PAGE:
The following animated diagram shows the training statistics of a Deep Neural Network classifier at the end of each epoch:

Training diagram

The diagrams on the left show the accuracy (upper) and loss (lower) values on training and validation data per epoch. The diagrams on the right show the distribution of confidence values (i.e. maximum of softmax scores) in training (upper) and validation (lower) data.

As you can see, both of training and validation accuracy values stop improving after a certain epoch (i.e. epoch #25) and reach a plateau. However, the confidence of (correct) predictions keeps increasing as we continue the training, while the training and validation loss value still has a decreasing trend (which is also consistent with that). Now:

  • Is it safe to claim that the model's predictions are much more confident in, say, epoch #50 compared to those of epoch #25 and therefore it's a better model to use? (My own answer to that is yes, because that effect is also happening with the held-out validation set.)
  • Is this a good approach - i.e. continuing training after reaching the accuracy plateau, while keeping an eye on loss value - to get a model with much more confident predictions, especially in applications where not only the correctness of prediction is important but also the confidence of the predictions is of great importance? Or is there better alternatives to this? (For example, as one point, I can see a trade-off of training time/computational resources vs. higher confidence.)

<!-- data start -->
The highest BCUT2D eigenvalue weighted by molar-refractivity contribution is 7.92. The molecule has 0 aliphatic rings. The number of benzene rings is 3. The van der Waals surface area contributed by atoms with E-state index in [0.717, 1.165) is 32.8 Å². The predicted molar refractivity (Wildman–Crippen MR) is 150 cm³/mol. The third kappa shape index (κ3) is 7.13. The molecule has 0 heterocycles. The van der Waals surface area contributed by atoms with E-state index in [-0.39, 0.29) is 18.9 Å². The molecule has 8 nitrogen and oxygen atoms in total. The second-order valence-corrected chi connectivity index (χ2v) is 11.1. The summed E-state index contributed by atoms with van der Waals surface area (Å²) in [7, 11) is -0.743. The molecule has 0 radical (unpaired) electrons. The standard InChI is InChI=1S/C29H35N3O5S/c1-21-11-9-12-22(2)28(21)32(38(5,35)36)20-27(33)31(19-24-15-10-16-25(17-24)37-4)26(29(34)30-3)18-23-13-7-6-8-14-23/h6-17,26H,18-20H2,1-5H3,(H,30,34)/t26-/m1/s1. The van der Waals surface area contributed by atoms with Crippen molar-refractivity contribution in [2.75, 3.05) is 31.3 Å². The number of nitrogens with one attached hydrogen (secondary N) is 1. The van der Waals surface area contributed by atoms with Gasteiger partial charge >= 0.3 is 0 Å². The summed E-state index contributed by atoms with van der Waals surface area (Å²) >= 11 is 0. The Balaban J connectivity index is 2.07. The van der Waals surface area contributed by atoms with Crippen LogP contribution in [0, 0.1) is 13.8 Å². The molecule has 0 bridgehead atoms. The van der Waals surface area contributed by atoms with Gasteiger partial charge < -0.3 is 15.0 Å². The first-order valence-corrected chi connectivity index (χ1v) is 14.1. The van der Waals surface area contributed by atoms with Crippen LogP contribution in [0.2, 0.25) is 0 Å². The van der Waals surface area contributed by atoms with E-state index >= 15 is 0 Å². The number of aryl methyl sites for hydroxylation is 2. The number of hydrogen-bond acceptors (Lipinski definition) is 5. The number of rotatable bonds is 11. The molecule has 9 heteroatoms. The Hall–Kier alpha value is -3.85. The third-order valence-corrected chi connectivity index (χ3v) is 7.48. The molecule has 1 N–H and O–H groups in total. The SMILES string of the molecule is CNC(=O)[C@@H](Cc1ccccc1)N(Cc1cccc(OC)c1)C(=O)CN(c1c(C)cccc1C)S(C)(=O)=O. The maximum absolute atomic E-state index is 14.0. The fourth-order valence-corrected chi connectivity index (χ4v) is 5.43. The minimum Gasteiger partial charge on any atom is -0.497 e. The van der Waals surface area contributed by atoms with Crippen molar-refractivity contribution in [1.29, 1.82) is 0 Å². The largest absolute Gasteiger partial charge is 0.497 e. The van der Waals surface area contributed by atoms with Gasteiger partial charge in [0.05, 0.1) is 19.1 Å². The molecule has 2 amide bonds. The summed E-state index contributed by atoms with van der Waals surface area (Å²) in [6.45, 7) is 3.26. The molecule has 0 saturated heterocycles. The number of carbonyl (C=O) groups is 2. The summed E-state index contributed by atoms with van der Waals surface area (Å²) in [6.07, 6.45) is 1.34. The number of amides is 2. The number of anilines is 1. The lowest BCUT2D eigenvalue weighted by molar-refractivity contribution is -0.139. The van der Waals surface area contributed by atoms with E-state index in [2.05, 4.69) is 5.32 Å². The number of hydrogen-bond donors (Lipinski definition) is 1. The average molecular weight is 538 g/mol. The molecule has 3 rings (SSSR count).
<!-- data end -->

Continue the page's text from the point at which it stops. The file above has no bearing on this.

• $\begingroup$ It seems to me that your model is simply classifying correctly because it has been trained - not being trained further. $\endgroup$
    – Paze
    Commented Nov 21, 2020 at 23:33
  • $\begingroup$ @Paze That's right (and I didn't claim otherwise); but the point is, when you compare epoch #25 and epoch #50, further training leads to those (correct) predictions to have a higher confidence. $\endgroup$
    – today
    Commented Nov 22, 2020 at 9:15

1 Answer 1


In some settings, it would be fine to keep training the network, and the validation loss will continue decreasing towards an asymptote. However, boosting the model's confidence is a poor motivation for continuing the training.

First, it is unclear whether your model becomes more calibrated as you keep training. Typically, these deep neural networks just become over-confident without correctly capturing their probability of correct classification. To check this, you have to use a calibration plot or measures such as Expected Calibration Error (ECE).

Secondly, there are ways of adjusting your model's confidence that are both computationally cheaper and more principled. In general, these calibration methods operate by scaling the confidence via the adjustment of few parameters (or even a single parameter) in the readout layer such that some cost function defined on held-out data is minimized. This function can be cross-entropy if your aim is well-calibrated models.


Guo, Chuan, Geoff Pleiss, Yu Sun, and Kilian Q. Weinberger. "On calibration of modern neural networks." arXiv preprint arXiv:1706.04599 (2017).


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